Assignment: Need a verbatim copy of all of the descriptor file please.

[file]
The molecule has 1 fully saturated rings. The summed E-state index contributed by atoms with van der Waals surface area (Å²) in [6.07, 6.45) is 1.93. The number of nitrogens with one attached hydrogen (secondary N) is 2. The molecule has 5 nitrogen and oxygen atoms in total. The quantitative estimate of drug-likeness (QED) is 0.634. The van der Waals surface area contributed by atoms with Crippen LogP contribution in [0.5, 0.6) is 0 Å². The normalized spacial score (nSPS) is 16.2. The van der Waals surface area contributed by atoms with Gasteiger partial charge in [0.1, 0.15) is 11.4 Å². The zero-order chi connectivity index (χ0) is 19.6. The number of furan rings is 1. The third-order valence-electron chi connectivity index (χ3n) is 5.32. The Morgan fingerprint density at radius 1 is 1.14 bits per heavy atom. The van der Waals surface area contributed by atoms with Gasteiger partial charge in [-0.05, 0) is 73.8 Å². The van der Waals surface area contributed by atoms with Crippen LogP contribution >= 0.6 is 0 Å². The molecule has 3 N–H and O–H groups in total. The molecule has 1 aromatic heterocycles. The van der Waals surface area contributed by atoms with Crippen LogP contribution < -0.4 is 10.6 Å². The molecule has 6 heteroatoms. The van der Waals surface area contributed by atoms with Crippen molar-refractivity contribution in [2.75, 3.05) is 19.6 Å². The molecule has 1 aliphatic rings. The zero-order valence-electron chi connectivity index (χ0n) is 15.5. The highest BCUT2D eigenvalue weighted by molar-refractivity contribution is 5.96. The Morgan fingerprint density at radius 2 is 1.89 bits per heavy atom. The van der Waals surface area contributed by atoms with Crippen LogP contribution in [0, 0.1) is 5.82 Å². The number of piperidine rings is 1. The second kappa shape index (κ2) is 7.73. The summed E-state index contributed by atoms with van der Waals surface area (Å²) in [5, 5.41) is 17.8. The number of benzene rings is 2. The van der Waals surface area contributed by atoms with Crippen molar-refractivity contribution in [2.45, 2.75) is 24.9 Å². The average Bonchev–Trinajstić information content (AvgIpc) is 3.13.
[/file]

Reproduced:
The molecule has 1 fully saturated rings. The summed E-state index contributed by atoms with van der Waals surface area (Å²) in [6.07, 6.45) is 1.93. The number of nitrogens with one attached hydrogen (secondary N) is 2. The molecule has 5 nitrogen and oxygen atoms in total. The quantitative estimate of drug-likeness (QED) is 0.634. The van der Waals surface area contributed by atoms with Crippen LogP contribution in [0.5, 0.6) is 0 Å². The normalized spacial score (nSPS) is 16.2. The van der Waals surface area contributed by atoms with Gasteiger partial charge in [0.1, 0.15) is 11.4 Å². The zero-order chi connectivity index (χ0) is 19.6. The number of furan rings is 1. The third-order valence-electron chi connectivity index (χ3n) is 5.32. The Morgan fingerprint density at radius 1 is 1.14 bits per heavy atom. The van der Waals surface area contributed by atoms with Gasteiger partial charge in [-0.05, 0) is 73.8 Å². The van der Waals surface area contributed by atoms with Crippen LogP contribution >= 0.6 is 0 Å². The molecule has 3 N–H and O–H groups in total. The molecule has 1 aromatic heterocycles. The van der Waals surface area contributed by atoms with Crippen LogP contribution < -0.4 is 10.6 Å². The molecule has 6 heteroatoms. The van der Waals surface area contributed by atoms with Crippen molar-refractivity contribution in [2.75, 3.05) is 19.6 Å². The molecule has 1 aliphatic rings. The zero-order valence-electron chi connectivity index (χ0n) is 15.5. The highest BCUT2D eigenvalue weighted by molar-refractivity contribution is 5.96. The Morgan fingerprint density at radius 2 is 1.89 bits per heavy atom. The van der Waals surface area contributed by atoms with Crippen LogP contribution in [0, 0.1) is 5.82 Å². The number of piperidine rings is 1. The second kappa shape index (κ2) is 7.73. The summed E-state index contributed by atoms with van der Waals surface area (Å²) in [5, 5.41) is 17.8. The number of benzene rings is 2. The van der Waals surface area contributed by atoms with Crippen molar-refractivity contribution in [2.45, 2.75) is 24.9 Å². The average Bonchev–Trinajstić information content (AvgIpc) is 3.13.